Mainstream Acceptance of Kombucha Brings Renewed Attention to Alcohol Content

As the kombucha industry grows, so does the attention from federal regulators
Mainstream Acceptance of Kombucha Brings Renewed Attention to Alcohol Content


 Kombucha makers suggest that the threshold for an alcoholic beverage, .5 percent, is too low to intoxicate drinkers. 

Kombucha — the fermented tea drink long appreciated by a certain generation of organic food lovers for its probiotic promises — is facing an ages-old problem as it becomes increasingly more mainstream, with more brand recognition and Whole Foods shelf space. Now, it’s receiving attention from the feds.

According to The Associated Press, kombucha producers are facing pressure from federal regulators to identify the alcohol content of their products, or face fines.

Although kombucha is known to contain a small amount of alcohol, that level has been considered negligible, until now. The fermented drink is now “in the sights” of the U.S. Alcohol and Tobacco Tax and Trade Bureau (TTB) because fermentation can sometimes make the concoction too alcoholic for it to be sold as a non-alcoholic beverage, and because kombucha has grown into a $600 million dollar industry, according to retail analysts at Markets and Markets.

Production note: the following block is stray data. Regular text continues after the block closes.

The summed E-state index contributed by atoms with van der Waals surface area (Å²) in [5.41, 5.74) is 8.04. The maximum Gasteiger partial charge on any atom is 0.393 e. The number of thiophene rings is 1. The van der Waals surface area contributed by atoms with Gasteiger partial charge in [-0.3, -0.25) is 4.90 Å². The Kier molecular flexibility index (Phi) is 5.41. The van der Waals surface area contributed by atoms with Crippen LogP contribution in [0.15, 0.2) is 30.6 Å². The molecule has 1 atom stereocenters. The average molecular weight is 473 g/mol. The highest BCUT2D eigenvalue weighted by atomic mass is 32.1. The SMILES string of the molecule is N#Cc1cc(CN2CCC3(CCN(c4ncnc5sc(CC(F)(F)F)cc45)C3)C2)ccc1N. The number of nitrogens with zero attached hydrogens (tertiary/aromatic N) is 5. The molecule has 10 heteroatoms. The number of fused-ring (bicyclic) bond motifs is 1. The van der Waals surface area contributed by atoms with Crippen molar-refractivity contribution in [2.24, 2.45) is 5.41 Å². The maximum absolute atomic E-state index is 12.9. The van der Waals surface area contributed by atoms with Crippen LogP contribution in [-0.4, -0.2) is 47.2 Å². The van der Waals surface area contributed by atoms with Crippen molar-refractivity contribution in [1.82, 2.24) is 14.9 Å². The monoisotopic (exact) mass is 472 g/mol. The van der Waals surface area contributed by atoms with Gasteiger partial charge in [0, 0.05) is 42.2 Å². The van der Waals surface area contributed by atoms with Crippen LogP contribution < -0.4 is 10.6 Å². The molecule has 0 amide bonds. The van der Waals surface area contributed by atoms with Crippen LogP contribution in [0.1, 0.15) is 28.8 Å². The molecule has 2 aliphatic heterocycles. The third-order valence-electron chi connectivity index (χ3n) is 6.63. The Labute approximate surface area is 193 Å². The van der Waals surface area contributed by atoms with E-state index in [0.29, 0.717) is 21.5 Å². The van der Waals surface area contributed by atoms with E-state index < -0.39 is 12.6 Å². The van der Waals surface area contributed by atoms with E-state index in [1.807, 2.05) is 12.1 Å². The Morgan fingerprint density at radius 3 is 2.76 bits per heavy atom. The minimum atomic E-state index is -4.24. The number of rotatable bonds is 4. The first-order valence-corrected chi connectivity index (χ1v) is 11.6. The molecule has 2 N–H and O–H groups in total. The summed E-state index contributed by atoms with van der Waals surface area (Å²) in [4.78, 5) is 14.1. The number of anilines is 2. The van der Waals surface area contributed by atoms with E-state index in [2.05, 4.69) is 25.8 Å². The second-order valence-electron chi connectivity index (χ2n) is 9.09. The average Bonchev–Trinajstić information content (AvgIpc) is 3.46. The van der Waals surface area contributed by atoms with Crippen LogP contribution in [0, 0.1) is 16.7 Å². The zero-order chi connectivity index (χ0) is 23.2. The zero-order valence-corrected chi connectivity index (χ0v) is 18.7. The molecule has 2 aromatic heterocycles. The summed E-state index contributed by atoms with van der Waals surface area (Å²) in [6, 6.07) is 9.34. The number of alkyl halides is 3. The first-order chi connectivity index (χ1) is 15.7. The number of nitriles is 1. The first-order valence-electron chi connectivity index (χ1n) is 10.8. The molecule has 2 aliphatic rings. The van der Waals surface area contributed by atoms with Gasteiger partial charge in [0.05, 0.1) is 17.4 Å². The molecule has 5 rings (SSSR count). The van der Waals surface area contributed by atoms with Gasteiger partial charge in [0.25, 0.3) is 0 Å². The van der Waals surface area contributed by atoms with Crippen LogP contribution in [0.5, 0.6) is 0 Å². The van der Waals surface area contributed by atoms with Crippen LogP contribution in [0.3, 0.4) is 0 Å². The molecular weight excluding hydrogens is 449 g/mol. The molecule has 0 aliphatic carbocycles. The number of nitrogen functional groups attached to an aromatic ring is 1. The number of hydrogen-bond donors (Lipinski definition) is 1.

At the moment, some producers are fighting the current marker for an alcoholic beverage —.5 percent — saying the value is too small to result in intoxication, and that certain fruits can reach the same level of fermentation when simply left alone on store shelves. Meanwhile, the TTB is less than sympathetic.

“What we’re concerned about here is that when a consumer picks up a product, they know the product is alcoholic,” TTB spokesman Hogue told the AP.

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